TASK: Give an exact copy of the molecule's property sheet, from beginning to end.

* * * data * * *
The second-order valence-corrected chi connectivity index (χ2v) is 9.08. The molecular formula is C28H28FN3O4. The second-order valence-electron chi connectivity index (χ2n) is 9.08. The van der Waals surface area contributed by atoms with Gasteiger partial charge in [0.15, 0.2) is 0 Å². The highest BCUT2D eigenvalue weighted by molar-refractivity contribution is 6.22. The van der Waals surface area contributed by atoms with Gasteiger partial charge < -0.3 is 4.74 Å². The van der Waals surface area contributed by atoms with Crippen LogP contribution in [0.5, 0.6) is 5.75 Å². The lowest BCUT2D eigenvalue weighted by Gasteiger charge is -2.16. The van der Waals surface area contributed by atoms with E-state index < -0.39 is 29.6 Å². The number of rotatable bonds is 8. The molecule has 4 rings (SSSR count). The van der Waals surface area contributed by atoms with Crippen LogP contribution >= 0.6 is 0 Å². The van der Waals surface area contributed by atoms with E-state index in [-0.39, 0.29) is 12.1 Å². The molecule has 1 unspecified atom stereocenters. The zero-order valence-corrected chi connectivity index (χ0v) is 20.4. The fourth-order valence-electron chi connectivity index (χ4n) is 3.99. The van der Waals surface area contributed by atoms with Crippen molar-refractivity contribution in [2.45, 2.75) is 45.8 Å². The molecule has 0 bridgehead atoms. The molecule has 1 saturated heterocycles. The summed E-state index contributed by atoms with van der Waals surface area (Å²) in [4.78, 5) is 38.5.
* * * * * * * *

The second-order valence-corrected chi connectivity index (χ2v) is 9.08. The molecular formula is C28H28FN3O4. The second-order valence-electron chi connectivity index (χ2n) is 9.08. The van der Waals surface area contributed by atoms with Gasteiger partial charge in [0.15, 0.2) is 0 Å². The highest BCUT2D eigenvalue weighted by molar-refractivity contribution is 6.22. The van der Waals surface area contributed by atoms with Gasteiger partial charge < -0.3 is 4.74 Å². The van der Waals surface area contributed by atoms with Crippen LogP contribution in [0.5, 0.6) is 5.75 Å². The lowest BCUT2D eigenvalue weighted by Gasteiger charge is -2.16. The van der Waals surface area contributed by atoms with E-state index < -0.39 is 29.6 Å². The number of rotatable bonds is 8. The molecule has 4 rings (SSSR count). The van der Waals surface area contributed by atoms with Crippen LogP contribution >= 0.6 is 0 Å². The van der Waals surface area contributed by atoms with E-state index in [-0.39, 0.29) is 12.1 Å². The molecule has 1 unspecified atom stereocenters. The zero-order valence-corrected chi connectivity index (χ0v) is 20.4. The fourth-order valence-electron chi connectivity index (χ4n) is 3.99. The van der Waals surface area contributed by atoms with Crippen molar-refractivity contribution in [2.45, 2.75) is 45.8 Å². The molecule has 0 bridgehead atoms. The molecule has 1 saturated heterocycles. The summed E-state index contributed by atoms with van der Waals surface area (Å²) in [4.78, 5) is 38.5.